Hokkien has effectively served as a lingua franca in Medan amongst the Chinese people of different subraces. This, of course, can be attributed to “The Chinese Ban”. In short, “The Chinese Ban” outlawed the teaching, learning, distribution of Chinese materials in Indonesia for about 35 years from the late 1960s to the early 2000s. Many Chinese Indonesians had no access to learning Mandarin at the time, but were still able to exert the use of Chinese languages other than Mandarin since they were primarily spoken languages.
- Read more about “The Chinese Ban” here: Do Chinese Indonesians Speak Chinese?
Another possible reason that made Hokkien the dominant Chinese language in Medan could simply be the fact that the majority of Chinese Medanese have historically been Hokkien. There have been no clear statistics on this, but these days, Chinese Medanese would use Hokkien primarily, and this holds true even amongst those who belong to other non-Hokkien Chinese subraces.
Medan Hokkien also is not exclusively spoken in the city of Medan. Other North Sumatran cities surrounding Medan with significant Chinese communities also speak the language, including Chinese people from the cities of Binjai, Lubuk Pakam, Tanjung Balai, Pematangsiantar, and many more. People dealing in local trades, businesses, schools use Hokkien predominantly and they switch to using Indonesian when necessary.
The Hokkien variant spoken in Medan and its surrounding cities is the same variant as the one spoken in Penang, Malaysia; it is a subdialect of Zhangzhou Hokkien. Singapore Hokkien is typically classified as a subdialect of Amoy and Quanzhou Hokkien and it is similar to the Hokkien variant spoken in Southern Malaysia as well as Riau Province, together with Batam and its surrounding islands in Indonesia. Both variants are distinguishable in terms of accent and the usages of some vocabularies, although they are still mutually intelligible.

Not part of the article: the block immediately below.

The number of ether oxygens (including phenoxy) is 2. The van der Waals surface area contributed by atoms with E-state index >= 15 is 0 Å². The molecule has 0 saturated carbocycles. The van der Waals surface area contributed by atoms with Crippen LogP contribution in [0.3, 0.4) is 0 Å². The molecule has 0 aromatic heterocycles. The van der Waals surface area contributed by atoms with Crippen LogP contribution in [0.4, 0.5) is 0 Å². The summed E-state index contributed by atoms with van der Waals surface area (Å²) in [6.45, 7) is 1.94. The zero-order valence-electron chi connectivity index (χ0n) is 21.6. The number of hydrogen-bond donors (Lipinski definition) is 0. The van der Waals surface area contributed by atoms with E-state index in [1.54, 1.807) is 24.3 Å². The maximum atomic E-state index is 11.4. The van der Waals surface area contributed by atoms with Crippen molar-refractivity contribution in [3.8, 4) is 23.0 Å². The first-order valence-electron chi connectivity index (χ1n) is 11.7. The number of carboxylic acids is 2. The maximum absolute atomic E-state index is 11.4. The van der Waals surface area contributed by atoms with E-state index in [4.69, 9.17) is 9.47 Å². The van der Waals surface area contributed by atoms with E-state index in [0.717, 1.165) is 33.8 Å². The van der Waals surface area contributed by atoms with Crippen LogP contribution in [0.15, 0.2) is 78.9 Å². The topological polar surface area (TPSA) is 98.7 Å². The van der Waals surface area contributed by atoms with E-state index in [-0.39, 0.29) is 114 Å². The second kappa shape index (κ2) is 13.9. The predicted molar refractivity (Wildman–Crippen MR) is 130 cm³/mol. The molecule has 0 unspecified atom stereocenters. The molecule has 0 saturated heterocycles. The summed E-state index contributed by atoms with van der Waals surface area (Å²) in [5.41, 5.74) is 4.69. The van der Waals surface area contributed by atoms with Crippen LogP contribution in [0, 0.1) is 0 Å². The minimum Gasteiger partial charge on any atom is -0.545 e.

Threats to the Survival of Hokkien
Like the fate of Hokkien in other countries such as Taiwan, Singapore, and Malaysia, Hokkien in Medan and Indonesia, in general, is now is facing a powerful threat: Mandarin.
After “The Chinese Ban” was lifted, a number of Chinese Medanese households begin to view Hokkien as a second-class Chinese language, and they strive to use Mandarin predominantly to become their perception of “elite” compared to the rest of Chinese Medanese who speak Hokkien. Some families even prefer to teach their children and speak to them in Mandarin in place of Hokkien.
However, a much more powerful threat actually comes from within: The use of Indonesian vocabularies when speaking Hokkien. Of course, there are Indonesian vocabularies that are not translatable because it is specifically intended for use in an Indonesian context, but there appears to be an upwards trend amongst Chinese Medanese, especially amongst the younger ones, to use Indonesian words when speaking Hokkien even when it is not necessary. For example, using kalau ‘if’ instead of nāsī, mana ‘where’ instead of talo'k, antri ‘to queue’ instead of pāituī.
This phenomenon is probably inevitable, since it is difficult for Hokkien to be a dominant language as it is primarily a spoken language, and it is rarely used as a language of formal instruction. Those in Singapore may also relate, where it is somewhat common for Hokkien speakers to occasionally mix in some English or Mandarin words into their Hokkien speech to fully convey their ideas.
In a society that uses Hokkien concurrently alongside more dominant languages, it is not an unlikely phenomenon that the use of Hokkien will decline and be corrupted in some ways. But if this issue is acknowledged and the use of the language is maintained, perhaps the language could be preserved for many more years to come.